Cross party talks
The compromise Brexit deal being discussed by Theresa May and Jeremy Corbyn – with the UK staying in a customs union – would deliver an £80bn hit to the economy after 10 years, economists have said. People would be an average of £800 worse off, GDP would shrink by 3 per cent and there would be £13bn less a year to spend on public services, compared with EU membership, the analysis found. “It would involve significant non-tariff barriers that would hinder trade, particularly in services. That would be a material economic burden,” the National Institute of Economic and Social Research (NIESR) said.
Conservative MPs on both sides of the Brexit divide are telling Theresa May that a fresh referendum is becoming “inevitable”, as talks with Labour to break the impasse looked set to fail. The prime minister faced the warning as she suffered the embarrassment of conceding this month’s European elections will go ahead – and as her own deputy suggested the crisis would drag on until July. As cross-party talks entered their sixth week, Labour’s Keir Starmer insisted he would force the Tories to end their refusal to contemplate a Final Say referendum as the price of a deal, saying it was “crunch time”.
EXPRESS.CO.UK readers are backing Nigel Farage’s Brexit Party in their droves and turning their backs on mainstream parties at this month’s European elections, a survey has found. The exclusive poll for Express.co.uk found a massive 86 percent of online respondents planned to vote for Mr Farage’s new party on May 23 as the scale of the backlash against Labour and the Conservatives became clear. According to our results, the number of people who said they would vote Tory this time round was so small it registered as a humiliating 0 percent. Labour fared little better with just 1 percent saying they would back Jeremy Corbyn’s party at the ballot box, according to the Express.co.uk poll.
A lifelong Conservative supporter who was an early investor in music app Shazam and appeared on Channel 4’s the Secret Millionaire is the Brexit Party’s candidate for next month’s Peterborough by-election. Mike Greene, a former trustee of Peterborough cathedral and local benefactor, will fight the June 6 by-election in a bid to give Nigel Farage’s party his first foothold in Westminster. Such is the pace of activity in the new Brexit Party that Mr Greene only met Mr Farage for the first time on Tuesday night at a rally in Peterborough. All candidates for the June 6 by-election have to be declared by 4pm on Thursday.
A lifelong Tory supporter who appeared on Channel 4’s The Secret Millionaire will stand as the Brexit Party’s candidate in the Peterborough by-election next month. Mike Greene, a local benefactor and trustee of Peterborough cathedral, will fight the June 6 by-election. A victory would give Nigel Farage’s new party its first seat in the Commons. Mr Greene and Mr Farage only met on Tuesday night at a rally in Peterborough. In an interview with The Telegraph yesterday, he said: ‘The Brexit party is the only party that has absolute clarity of focus on delivering the democratic vote.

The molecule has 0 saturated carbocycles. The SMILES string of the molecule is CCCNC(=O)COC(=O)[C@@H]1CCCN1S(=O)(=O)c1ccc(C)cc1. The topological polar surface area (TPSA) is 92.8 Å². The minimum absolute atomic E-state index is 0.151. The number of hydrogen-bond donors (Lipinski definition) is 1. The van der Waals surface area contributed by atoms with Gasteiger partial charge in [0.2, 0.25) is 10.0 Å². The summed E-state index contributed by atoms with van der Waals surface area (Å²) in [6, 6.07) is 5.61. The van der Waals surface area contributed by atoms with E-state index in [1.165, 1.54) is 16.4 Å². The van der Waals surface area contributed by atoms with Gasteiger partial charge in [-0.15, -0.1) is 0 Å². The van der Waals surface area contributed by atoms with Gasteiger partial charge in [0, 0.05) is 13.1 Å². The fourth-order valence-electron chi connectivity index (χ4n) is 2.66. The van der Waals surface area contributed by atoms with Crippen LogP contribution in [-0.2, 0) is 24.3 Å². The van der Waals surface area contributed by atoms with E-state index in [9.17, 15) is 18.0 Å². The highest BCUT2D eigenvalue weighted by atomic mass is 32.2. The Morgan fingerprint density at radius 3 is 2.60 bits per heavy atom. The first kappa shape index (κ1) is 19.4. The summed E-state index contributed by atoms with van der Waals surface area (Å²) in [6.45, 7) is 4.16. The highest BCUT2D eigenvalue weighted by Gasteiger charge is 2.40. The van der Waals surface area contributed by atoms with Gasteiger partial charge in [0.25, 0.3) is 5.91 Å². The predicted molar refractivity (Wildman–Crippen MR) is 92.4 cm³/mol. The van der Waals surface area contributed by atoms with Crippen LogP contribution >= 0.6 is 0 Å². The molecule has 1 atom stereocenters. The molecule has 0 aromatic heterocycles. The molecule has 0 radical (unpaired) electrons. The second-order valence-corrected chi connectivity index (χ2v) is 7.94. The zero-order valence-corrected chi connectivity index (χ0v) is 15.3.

GREEN Party of England and Wales co-leader Jonathan Bartley put a second EU referendum at the heart of the party’s European election campaign at its launch in north London today. “Every MEP elected from our brilliant team of candidates will be a commanding voice calling for what this country needs now: a people’s vote,” he declared at the event in Islington. He said there were “three Remain parties,” citing the Liberal Democrats and Blairite Labour split Change UK, but argued that the other two’s support for the existing political and economic set-up meant only a vote for the Greens would be “tough on Brexit and on the causes of Brexit.”
Vince Cable has staked the Liberal Democrats’ claim to be the leading remain party in the European elections, as he unveiled a forthright new slogan for the campaign: “Bollocks to Brexit.” The phrase, previously plastered on stickers and T-shirts by ardent remain supporters, is now emblazoned across the Lib Dem manifesto for the 23 May poll – though more squeamish candidates will have the option of one that just says “Stop Brexit”. Buoyed by strong results in last week’s local council elections, and unencumbered by the nuance of Labour’s position, Cable insisted the Lib Dems were the best-equipped party to challenge the message of Nigel Farage at the poll later this month.